The chemical and isotopic features of the fluids (water and gases) in the Lucane thermal area (southern Italy) have been investigated in order to verify their origin, water temperature in the geothermal reservoir, and to recognize the main natural processes concerning the water composition during ascent towards the surface. The Lucane geothermal system is placed in the southern sector of the Apennines chains, a seismically active area, close to the southern base of the Mt. Alpi carbonate massif. Along the study area, two main sets of high-angle faults form an almost orthogonal fault system that, as suggested by local structural geology, acts as a preferential pathway for uprising deep fluids. Here, we recognized two different types of waters: (i) cold shallow waters having a meteoritic origin and interacting with carbonate rocks (dolomite and calcite), whose dissolved gases show a dominant atmospheric contribution and (ii) hypothermal waters (average temperature of 21 °C), having a meteoritic origin and interacting with both carbonate rocks and inter-bedded evaporitic deposit. Geochemical data allow estimating a geothermal reservoir temperature between 30 °C and 60 °C, according to silica and Ca/Mg geothermometers, respectively. A heat discharge related to hypothermal groundwater flow between 7.75E+06 and 2.00E+07 J/s was computed. δ18O and δ2Η data allowed recognizing a meteoric origin for hypothermal (hereafter TL) waters, with mean recharge (infiltration) elevations between 1300 and 1700 m a.s.l. These waters are gas-rich (e.g., CO2 and He), which amounts are higher than those in air-saturated water (ASW). Carbon and helium isotope signature in the TL waters indicate their mainly crustal origin and involve a tectonic control on fluid migration through the crust. Furthermore, we observe that the He isotopic signature in gases dissolved in TL waters is stable over time and its monitoring could be a powerful tool to assess the seismogenetic processes since their preparatory phases.

Apollaro C., Caracausi A., Paternoster M., Randazzo P., Aiuppa A., De Rosa R., et al. (2020). Fluid geochemistry in a low-enthalpy geothermal field along a sector of southern Apennines chain (Italy). JOURNAL OF GEOCHEMICAL EXPLORATION, 219, 1-13 [10.1016/j.gexplo.2020.106618].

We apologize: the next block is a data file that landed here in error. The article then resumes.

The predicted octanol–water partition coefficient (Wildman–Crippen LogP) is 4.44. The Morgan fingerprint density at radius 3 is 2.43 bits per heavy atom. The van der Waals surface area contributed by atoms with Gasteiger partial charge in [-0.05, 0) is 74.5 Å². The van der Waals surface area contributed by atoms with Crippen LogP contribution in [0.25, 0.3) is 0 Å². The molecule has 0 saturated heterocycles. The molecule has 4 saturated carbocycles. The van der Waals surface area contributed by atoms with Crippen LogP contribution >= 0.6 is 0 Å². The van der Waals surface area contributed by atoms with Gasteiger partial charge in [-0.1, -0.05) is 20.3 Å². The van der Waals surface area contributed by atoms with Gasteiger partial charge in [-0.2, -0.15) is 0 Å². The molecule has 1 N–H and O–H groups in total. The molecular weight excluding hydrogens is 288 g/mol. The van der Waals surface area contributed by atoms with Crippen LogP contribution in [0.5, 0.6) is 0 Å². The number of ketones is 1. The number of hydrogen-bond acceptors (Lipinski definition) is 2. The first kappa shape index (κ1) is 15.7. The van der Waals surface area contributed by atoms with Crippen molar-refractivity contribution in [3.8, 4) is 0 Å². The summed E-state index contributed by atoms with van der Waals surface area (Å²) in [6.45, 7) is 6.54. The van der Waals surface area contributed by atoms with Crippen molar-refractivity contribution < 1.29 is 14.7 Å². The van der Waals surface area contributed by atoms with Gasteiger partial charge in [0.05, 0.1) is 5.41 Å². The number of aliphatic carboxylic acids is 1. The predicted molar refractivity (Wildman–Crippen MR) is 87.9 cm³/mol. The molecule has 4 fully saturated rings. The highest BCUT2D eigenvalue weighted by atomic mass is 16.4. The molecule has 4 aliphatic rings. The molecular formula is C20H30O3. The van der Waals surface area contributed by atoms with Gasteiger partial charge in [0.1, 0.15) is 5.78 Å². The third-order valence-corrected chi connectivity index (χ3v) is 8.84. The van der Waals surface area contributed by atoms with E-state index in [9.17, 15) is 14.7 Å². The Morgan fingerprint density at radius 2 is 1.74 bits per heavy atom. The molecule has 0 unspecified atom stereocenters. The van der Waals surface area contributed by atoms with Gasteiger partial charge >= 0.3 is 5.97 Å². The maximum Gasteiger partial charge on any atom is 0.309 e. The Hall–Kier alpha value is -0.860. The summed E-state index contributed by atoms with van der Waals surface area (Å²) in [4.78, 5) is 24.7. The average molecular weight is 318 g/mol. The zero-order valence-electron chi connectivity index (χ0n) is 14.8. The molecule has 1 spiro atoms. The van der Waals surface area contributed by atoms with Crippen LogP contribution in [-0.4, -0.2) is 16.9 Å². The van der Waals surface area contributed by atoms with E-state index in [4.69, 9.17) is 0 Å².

Fluid geochemistry in a low-enthalpy geothermal field along a sector of southern Apennines chain (Italy)

Caracausi A.
;
Paternoster M.
;
Randazzo P.
;
Aiuppa A.
;
De Rosa R.
;
2020

Abstract

The chemical and isotopic features of the fluids (water and gases) in the Lucane thermal area (southern Italy) have been investigated in order to verify their origin, water temperature in the geothermal reservoir, and to recognize the main natural processes concerning the water composition during ascent towards the surface. The Lucane geothermal system is placed in the southern sector of the Apennines chains, a seismically active area, close to the southern base of the Mt. Alpi carbonate massif. Along the study area, two main sets of high-angle faults form an almost orthogonal fault system that, as suggested by local structural geology, acts as a preferential pathway for uprising deep fluids. Here, we recognized two different types of waters: (i) cold shallow waters having a meteoritic origin and interacting with carbonate rocks (dolomite and calcite), whose dissolved gases show a dominant atmospheric contribution and (ii) hypothermal waters (average temperature of 21 °C), having a meteoritic origin and interacting with both carbonate rocks and inter-bedded evaporitic deposit. Geochemical data allow estimating a geothermal reservoir temperature between 30 °C and 60 °C, according to silica and Ca/Mg geothermometers, respectively. A heat discharge related to hypothermal groundwater flow between 7.75E+06 and 2.00E+07 J/s was computed. δ18O and δ2Η data allowed recognizing a meteoric origin for hypothermal (hereafter TL) waters, with mean recharge (infiltration) elevations between 1300 and 1700 m a.s.l. These waters are gas-rich (e.g., CO2 and He), which amounts are higher than those in air-saturated water (ASW). Carbon and helium isotope signature in the TL waters indicate their mainly crustal origin and involve a tectonic control on fluid migration through the crust. Furthermore, we observe that the He isotopic signature in gases dissolved in TL waters is stable over time and its monitoring could be a powerful tool to assess the seismogenetic processes since their preparatory phases.
Settore GEO/08 - Geochimica E Vulcanologia
Apollaro C., Caracausi A., Paternoster M., Randazzo P., Aiuppa A., De Rosa R., et al. (2020). Fluid geochemistry in a low-enthalpy geothermal field along a sector of southern Apennines chain (Italy). JOURNAL OF GEOCHEMICAL EXPLORATION, 219, 1-13 [10.1016/j.gexplo.2020.106618].
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Utilizza questo identificativo per citare o creare un link a questo documento: http://hdl.handle.net/10447/498799
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